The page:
the latest trends. I was living in Boulder, CO and had developed a
passion for Pilates, and decided to train to be a Pilates Instructor. I
moved to CT and got married, and for the next ten years I ran a small
boutique studio. I did a few children’s books during that time but not
too much illustration, and eventually I missed art. I decided to follow a
life-long dream and become an art teacher. I finished my degree and
enrolled in a teacher certification program, sold my Pilates Studio but
still continued to teach. I taught in the public schools for a couple of
years part-time, and it wasn’t easy for me. My independent and
entrepreneurial nature didn’t fit in with the public school’s
bureaucracy. When my husband and I moved to Asheville, NC I decided to
commit to being an artist again, but I made some changes.
my art career these past few years hasn’t been easy. The economy was
suffering and the internet affected both what and how people were
buying. I reached out to some of my former clients who gave me work but
often the fees were smaller than in the past and it’s been harder to
land a licensing deal. I produced some speculative work, and those ideas
have turned into wall art and puzzles that are licensed to the likes of
Target, Sam’s Club and TJMaxx. I also connected with Quarto
(publishers) and presented a book idea which became a book that I wrote
and illustrated called Drawing for Joy. Facebook and Instagram have
become a great source of connecting with other artists and art buyers
and I’ve grown an etsy site by posting there.
After three years I
decided to open a studio/gallery in the River Arts District in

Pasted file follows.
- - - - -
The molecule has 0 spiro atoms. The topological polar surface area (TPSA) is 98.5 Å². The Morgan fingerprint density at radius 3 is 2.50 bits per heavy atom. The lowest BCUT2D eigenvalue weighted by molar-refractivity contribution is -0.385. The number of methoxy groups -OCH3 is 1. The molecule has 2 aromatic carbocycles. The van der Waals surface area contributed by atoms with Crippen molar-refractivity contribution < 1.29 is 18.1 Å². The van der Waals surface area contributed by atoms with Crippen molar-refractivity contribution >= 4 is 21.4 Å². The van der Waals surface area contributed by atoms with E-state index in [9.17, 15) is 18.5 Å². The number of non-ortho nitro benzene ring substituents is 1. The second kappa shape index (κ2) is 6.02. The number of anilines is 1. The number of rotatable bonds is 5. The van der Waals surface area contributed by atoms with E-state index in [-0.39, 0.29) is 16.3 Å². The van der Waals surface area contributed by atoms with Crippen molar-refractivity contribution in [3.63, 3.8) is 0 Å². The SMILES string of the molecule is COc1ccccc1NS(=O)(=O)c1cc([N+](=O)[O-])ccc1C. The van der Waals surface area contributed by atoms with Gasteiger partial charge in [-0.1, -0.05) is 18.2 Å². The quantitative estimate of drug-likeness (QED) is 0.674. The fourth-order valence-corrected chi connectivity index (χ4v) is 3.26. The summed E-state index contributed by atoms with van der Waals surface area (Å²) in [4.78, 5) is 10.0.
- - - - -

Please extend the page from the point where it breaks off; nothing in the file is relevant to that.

Asheville. It’s been really nice getting to know other local artists,
and meeting the tourists who come and visit the studio. I sell paintings
and prints here, as well as my books and puzzles. I also have some
print on demand products that I also sell on etsy such as flash cards,
tea towels, pillows and t-shirts.
Things seem to be going well
now, and I am happy. In addition to having my studio, I teach Pilates
one day a week, and have a fellowship with Arts for Life, for who I am
creating an art program in the adult oncology department.
I am completing final illustrations for a journal for Peter Pauper
press, preparing presentations of fabric design for Robert Kaufman, and
creating artwork to be licensed with Metcolors. I am also pursuing
clients who I met at the Atlanta Gift Show in January. I am also getting
ready for Blueprint, where I will be showing my art with a friend and
art agent, Lisa Larsen.
us about your design process. What media/design tools do you like to
use? What are your go-to sources for design inspiration? (Any books,